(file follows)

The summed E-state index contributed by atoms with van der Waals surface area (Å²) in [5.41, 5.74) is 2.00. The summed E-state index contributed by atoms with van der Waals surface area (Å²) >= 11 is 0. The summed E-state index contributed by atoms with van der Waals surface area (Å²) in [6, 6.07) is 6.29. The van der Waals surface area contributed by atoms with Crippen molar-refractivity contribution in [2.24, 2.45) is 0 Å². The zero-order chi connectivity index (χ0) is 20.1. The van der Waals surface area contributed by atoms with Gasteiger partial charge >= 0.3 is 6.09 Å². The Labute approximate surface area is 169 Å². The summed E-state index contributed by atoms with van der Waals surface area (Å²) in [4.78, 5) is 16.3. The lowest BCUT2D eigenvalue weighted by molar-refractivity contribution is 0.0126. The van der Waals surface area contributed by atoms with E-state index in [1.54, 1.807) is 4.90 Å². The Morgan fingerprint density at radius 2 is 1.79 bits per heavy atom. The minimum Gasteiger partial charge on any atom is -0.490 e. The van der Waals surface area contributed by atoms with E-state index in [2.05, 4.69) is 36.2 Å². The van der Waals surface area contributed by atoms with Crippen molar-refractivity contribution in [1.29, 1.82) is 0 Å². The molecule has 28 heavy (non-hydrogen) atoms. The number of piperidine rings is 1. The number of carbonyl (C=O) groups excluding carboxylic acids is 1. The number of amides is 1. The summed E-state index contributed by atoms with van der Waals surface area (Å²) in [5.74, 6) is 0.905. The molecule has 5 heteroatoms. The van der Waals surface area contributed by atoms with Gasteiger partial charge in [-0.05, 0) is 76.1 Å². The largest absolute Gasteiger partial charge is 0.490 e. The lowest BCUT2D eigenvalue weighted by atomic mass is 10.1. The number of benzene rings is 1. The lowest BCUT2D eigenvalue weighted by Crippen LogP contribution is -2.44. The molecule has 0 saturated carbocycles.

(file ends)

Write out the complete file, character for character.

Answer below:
The summed E-state index contributed by atoms with van der Waals surface area (Å²) in [5.41, 5.74) is 2.00. The summed E-state index contributed by atoms with van der Waals surface area (Å²) >= 11 is 0. The summed E-state index contributed by atoms with van der Waals surface area (Å²) in [6, 6.07) is 6.29. The van der Waals surface area contributed by atoms with Crippen molar-refractivity contribution in [2.24, 2.45) is 0 Å². The zero-order chi connectivity index (χ0) is 20.1. The van der Waals surface area contributed by atoms with Gasteiger partial charge >= 0.3 is 6.09 Å². The Labute approximate surface area is 169 Å². The summed E-state index contributed by atoms with van der Waals surface area (Å²) in [4.78, 5) is 16.3. The lowest BCUT2D eigenvalue weighted by molar-refractivity contribution is 0.0126. The van der Waals surface area contributed by atoms with E-state index in [1.54, 1.807) is 4.90 Å². The Morgan fingerprint density at radius 2 is 1.79 bits per heavy atom. The minimum Gasteiger partial charge on any atom is -0.490 e. The van der Waals surface area contributed by atoms with E-state index in [2.05, 4.69) is 36.2 Å². The van der Waals surface area contributed by atoms with Crippen molar-refractivity contribution in [1.29, 1.82) is 0 Å². The molecule has 28 heavy (non-hydrogen) atoms. The number of piperidine rings is 1. The number of carbonyl (C=O) groups excluding carboxylic acids is 1. The number of amides is 1. The summed E-state index contributed by atoms with van der Waals surface area (Å²) in [5.74, 6) is 0.905. The molecule has 5 heteroatoms. The van der Waals surface area contributed by atoms with Gasteiger partial charge in [-0.05, 0) is 76.1 Å². The largest absolute Gasteiger partial charge is 0.490 e. The lowest BCUT2D eigenvalue weighted by atomic mass is 10.1. The number of benzene rings is 1. The lowest BCUT2D eigenvalue weighted by Crippen LogP contribution is -2.44. The molecule has 0 saturated carbocycles.